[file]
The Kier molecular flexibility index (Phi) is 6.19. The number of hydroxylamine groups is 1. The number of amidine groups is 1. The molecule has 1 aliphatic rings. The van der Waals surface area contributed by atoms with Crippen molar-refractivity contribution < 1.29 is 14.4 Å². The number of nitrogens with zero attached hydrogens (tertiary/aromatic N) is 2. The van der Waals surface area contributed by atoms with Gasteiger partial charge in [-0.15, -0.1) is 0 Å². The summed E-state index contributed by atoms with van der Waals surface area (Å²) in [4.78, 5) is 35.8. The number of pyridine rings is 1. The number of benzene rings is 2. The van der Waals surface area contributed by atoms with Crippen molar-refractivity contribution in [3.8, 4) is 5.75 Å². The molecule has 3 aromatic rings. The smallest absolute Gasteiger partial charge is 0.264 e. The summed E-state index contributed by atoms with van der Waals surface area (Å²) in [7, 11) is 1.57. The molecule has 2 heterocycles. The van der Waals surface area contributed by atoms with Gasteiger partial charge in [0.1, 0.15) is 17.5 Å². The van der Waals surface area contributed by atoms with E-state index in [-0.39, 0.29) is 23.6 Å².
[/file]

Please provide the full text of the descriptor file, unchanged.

The Kier molecular flexibility index (Phi) is 6.19. The number of hydroxylamine groups is 1. The number of amidine groups is 1. The molecule has 1 aliphatic rings. The van der Waals surface area contributed by atoms with Crippen molar-refractivity contribution < 1.29 is 14.4 Å². The number of nitrogens with zero attached hydrogens (tertiary/aromatic N) is 2. The van der Waals surface area contributed by atoms with Gasteiger partial charge in [-0.15, -0.1) is 0 Å². The summed E-state index contributed by atoms with van der Waals surface area (Å²) in [4.78, 5) is 35.8. The number of pyridine rings is 1. The number of benzene rings is 2. The van der Waals surface area contributed by atoms with Crippen molar-refractivity contribution in [3.8, 4) is 5.75 Å². The molecule has 3 aromatic rings. The smallest absolute Gasteiger partial charge is 0.264 e. The summed E-state index contributed by atoms with van der Waals surface area (Å²) in [7, 11) is 1.57. The molecule has 2 heterocycles. The van der Waals surface area contributed by atoms with Gasteiger partial charge in [0.1, 0.15) is 17.5 Å². The van der Waals surface area contributed by atoms with E-state index in [-0.39, 0.29) is 23.6 Å².